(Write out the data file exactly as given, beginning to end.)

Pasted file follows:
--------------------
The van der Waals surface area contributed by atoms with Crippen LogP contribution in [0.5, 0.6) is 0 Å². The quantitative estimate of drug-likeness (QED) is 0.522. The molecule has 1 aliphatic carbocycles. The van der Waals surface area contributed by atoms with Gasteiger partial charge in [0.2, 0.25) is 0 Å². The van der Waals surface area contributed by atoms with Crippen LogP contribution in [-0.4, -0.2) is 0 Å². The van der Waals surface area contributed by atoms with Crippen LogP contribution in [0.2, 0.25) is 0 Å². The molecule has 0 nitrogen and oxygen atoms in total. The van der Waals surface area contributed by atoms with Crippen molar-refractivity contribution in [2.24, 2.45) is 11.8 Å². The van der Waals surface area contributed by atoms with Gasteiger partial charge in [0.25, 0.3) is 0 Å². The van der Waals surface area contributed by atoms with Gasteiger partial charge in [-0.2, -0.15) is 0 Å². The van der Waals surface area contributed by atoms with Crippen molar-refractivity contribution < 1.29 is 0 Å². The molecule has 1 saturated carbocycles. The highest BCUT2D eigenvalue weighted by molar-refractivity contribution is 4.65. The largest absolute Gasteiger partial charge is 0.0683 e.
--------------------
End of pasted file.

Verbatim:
The van der Waals surface area contributed by atoms with Crippen LogP contribution in [0.5, 0.6) is 0 Å². The quantitative estimate of drug-likeness (QED) is 0.522. The molecule has 1 aliphatic carbocycles. The van der Waals surface area contributed by atoms with Gasteiger partial charge in [0.2, 0.25) is 0 Å². The van der Waals surface area contributed by atoms with Crippen LogP contribution in [-0.4, -0.2) is 0 Å². The van der Waals surface area contributed by atoms with Crippen LogP contribution in [0.2, 0.25) is 0 Å². The molecule has 0 nitrogen and oxygen atoms in total. The van der Waals surface area contributed by atoms with Crippen molar-refractivity contribution in [2.24, 2.45) is 11.8 Å². The van der Waals surface area contributed by atoms with Gasteiger partial charge in [0.25, 0.3) is 0 Å². The van der Waals surface area contributed by atoms with Gasteiger partial charge in [-0.2, -0.15) is 0 Å². The van der Waals surface area contributed by atoms with Crippen molar-refractivity contribution < 1.29 is 0 Å². The molecule has 1 saturated carbocycles. The highest BCUT2D eigenvalue weighted by molar-refractivity contribution is 4.65. The largest absolute Gasteiger partial charge is 0.0683 e.